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Tesla whipsaws amid a price target cut and Saudi Arabia looking to invest in an electric competitor (TSLA)

Graham Rapier
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Joshua Lott/Getty


  • Saudi Arabia has been in talks with the electric-car maker Lucid Motors, Reuters reported Monday.
  • JPMorgan cut its price target for Tesla to $195 from $305 on Monday, citing the fact that funding for a go-private deal had not been secured as CEO Elon Musk originally said.
  • Tesla shares sank more than 6% in early trading Monday but crawled back into the green shortly after open.
  • Follow Tesla's stock price in real-time here.

Shares of  Tesla were down about 1.3% in trading Monday after fighting their way back from a 6% loss at the open that included brief moments in the green.

The losses come after a dramatic price target cut from JPMorgan to $195 per share and a Reuters report which said Saudi Arabia's Public Investment Fund was considering an investment in a rival electric-car maker, Lucid Motors.

News of the talks comes almost two full weeks after the Financial Times reported the kingdom's sovereign-wealth fund had bought a 3% to 5% stake in Tesla. That report was followed by a tweet from CEO Elon Musk suggesting that funding had been secured to take the electric-car maker private at $420 a share.

In response, Tesla shares skyrocketed to near record highs, hitting of $387.46 apiece, on August 7. But they slumped more than 20% from that level through Friday, and Monday's selling was poised to wipe away all of Tesla's post earnings gains. The sell-off has been a windfall for Tesla short-sellers, who have made more than $1.3 billion.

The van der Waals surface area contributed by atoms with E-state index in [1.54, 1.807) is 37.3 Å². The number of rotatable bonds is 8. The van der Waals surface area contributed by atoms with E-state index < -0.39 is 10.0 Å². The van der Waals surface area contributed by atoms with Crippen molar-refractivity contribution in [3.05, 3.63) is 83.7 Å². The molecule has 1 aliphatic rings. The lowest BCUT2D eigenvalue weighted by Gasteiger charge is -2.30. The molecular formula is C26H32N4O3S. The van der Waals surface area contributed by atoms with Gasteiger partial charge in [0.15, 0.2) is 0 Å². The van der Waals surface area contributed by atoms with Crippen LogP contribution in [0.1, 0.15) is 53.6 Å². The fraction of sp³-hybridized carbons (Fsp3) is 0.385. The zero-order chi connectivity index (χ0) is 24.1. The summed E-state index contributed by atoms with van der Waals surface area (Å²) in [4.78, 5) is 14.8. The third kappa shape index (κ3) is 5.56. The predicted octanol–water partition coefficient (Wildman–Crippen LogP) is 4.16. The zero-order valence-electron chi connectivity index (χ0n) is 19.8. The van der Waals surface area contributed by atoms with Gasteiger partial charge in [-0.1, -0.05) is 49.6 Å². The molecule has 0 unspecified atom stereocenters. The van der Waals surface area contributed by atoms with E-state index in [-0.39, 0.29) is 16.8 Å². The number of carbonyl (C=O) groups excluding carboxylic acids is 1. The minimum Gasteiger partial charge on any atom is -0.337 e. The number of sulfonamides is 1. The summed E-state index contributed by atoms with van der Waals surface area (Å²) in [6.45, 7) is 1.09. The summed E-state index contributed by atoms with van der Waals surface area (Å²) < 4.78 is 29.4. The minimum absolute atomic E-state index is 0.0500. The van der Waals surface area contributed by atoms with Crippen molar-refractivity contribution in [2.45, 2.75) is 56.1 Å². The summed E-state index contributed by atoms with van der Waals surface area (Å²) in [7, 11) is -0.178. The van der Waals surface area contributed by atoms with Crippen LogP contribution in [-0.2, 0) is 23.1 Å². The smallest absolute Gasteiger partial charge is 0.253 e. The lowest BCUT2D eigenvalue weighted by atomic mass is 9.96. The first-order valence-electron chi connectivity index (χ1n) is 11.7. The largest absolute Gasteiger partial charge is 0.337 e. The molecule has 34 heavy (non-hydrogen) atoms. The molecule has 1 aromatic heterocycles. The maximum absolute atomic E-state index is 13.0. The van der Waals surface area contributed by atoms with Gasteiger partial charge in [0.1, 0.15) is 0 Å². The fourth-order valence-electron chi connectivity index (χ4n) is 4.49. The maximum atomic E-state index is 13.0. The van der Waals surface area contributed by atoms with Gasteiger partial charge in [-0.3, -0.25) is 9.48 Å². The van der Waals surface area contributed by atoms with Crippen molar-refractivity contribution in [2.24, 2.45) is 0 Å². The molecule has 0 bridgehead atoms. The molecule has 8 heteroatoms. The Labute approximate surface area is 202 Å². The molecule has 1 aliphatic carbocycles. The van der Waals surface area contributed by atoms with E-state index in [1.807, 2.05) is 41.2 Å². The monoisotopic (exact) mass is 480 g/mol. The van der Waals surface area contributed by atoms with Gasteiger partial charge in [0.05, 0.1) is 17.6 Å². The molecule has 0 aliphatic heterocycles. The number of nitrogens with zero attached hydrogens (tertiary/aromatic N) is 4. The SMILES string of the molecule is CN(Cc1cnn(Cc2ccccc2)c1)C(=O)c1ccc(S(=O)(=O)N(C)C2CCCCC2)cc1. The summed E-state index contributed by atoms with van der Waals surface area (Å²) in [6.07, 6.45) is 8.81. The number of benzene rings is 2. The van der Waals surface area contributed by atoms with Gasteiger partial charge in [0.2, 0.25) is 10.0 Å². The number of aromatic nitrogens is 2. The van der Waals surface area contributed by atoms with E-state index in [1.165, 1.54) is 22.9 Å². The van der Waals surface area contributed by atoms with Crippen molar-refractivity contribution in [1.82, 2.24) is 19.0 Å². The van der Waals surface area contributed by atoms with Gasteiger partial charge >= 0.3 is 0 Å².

The big profits seen by the short-sellers come much to the chagrin of Musk, who told The New York Times in an interview published Friday that he was gearing up for "months of extreme torture" from those betting against his stock.

Also weighing on Tesla's stock price in early trading Monday was a price-target cut from JPMorgan. The bank's analyst Ryan Brinkman slashed his target by more than 35% to $195 a share, citing the fact that funding was not actually secured when Musk indicated it had been.

"The revelation the Saudi fund is subsequently asking Tesla for details of how the company would be taken private suggests to us that any deal is potentially far from even being formally proposed," Brinkman told clients in a note Monday, Bloomberg reported.

Wall Street now has an average target of $331 for Tesla, according to Bloomberg, 26% below Musk's $420 target for taking the company private.

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